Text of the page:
Licensing and Insurance for Distributed Services

"Real world" consumers rely in endorsements, licensing, liability insurance, and surety bonding to compensate them for lack of confidence in unknown merchants.

A "license" is a permit to do business of a certain kind, generally issued by a government entity. It is generally accepted that the business must have met certain criteria to obtain the license, and perhaps must maintain the license over time. Though fraud abounds, customers remain reassured by licenses.

An "endorsement" is merely a positive recommendation by a non-governmental entity - the Better Business Bureau, Good Housekeeping magazine, etc. - that has no teeth, but is generally considered reliable by the market.

Liability insurance (and surety bonds) have a practical aspect, in that it gives the consumer reassurance that any damages he suffers will be indemnified by a third party (insurer) in the case that a company's actions harm them. Just having such insurance is reassuring to the customer, in that an insurer was willing to underwrite the company's practices at all.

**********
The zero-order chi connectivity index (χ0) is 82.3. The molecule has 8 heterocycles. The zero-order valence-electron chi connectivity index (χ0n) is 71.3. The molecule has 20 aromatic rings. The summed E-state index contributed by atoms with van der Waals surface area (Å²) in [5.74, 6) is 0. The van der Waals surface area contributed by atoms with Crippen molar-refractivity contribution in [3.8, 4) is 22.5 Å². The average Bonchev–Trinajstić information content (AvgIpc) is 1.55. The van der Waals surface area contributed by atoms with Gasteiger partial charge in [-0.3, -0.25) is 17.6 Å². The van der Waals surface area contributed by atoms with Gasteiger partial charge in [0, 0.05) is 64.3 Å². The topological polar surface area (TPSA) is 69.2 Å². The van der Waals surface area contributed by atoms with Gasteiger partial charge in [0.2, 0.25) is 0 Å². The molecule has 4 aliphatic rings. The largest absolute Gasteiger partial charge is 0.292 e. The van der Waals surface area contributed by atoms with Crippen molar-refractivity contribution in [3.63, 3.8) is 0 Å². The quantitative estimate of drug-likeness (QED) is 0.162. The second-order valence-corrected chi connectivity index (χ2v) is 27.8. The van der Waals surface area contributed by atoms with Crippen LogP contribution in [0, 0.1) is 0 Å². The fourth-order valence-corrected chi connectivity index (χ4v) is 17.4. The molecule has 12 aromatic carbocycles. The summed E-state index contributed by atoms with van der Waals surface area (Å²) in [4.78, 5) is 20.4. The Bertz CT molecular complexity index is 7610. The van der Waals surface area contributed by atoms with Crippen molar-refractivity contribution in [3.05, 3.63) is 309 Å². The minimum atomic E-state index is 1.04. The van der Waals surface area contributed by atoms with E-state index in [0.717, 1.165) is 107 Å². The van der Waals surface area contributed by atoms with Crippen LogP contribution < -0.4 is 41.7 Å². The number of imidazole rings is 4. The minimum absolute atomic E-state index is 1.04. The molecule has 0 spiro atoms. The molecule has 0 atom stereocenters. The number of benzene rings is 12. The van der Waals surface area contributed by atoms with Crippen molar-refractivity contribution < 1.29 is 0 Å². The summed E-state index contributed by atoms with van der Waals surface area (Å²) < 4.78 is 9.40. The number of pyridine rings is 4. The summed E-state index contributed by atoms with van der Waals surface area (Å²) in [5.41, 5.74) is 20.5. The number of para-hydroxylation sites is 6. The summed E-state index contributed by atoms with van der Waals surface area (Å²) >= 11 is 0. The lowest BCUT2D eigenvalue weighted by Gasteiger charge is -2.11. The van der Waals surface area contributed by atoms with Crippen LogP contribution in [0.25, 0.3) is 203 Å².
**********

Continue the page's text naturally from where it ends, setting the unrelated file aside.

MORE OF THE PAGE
EN: The article provides a lot of information about how a "digital certificate" could be implemented and administered. It's really more of a technical article than an economic one, so I'm not taking notes on the rest.

Worth mentioning: the only such thing that ever got much traction is the security certificate used by e-commerce servers to assure customers their connection is "secure."

There are a number of other various endorsements, displayed as graphics on a merchant's site, that are intended to suggest trustworthiness, but most customers don't pay attention to them, and they are easily forged (just a graphic).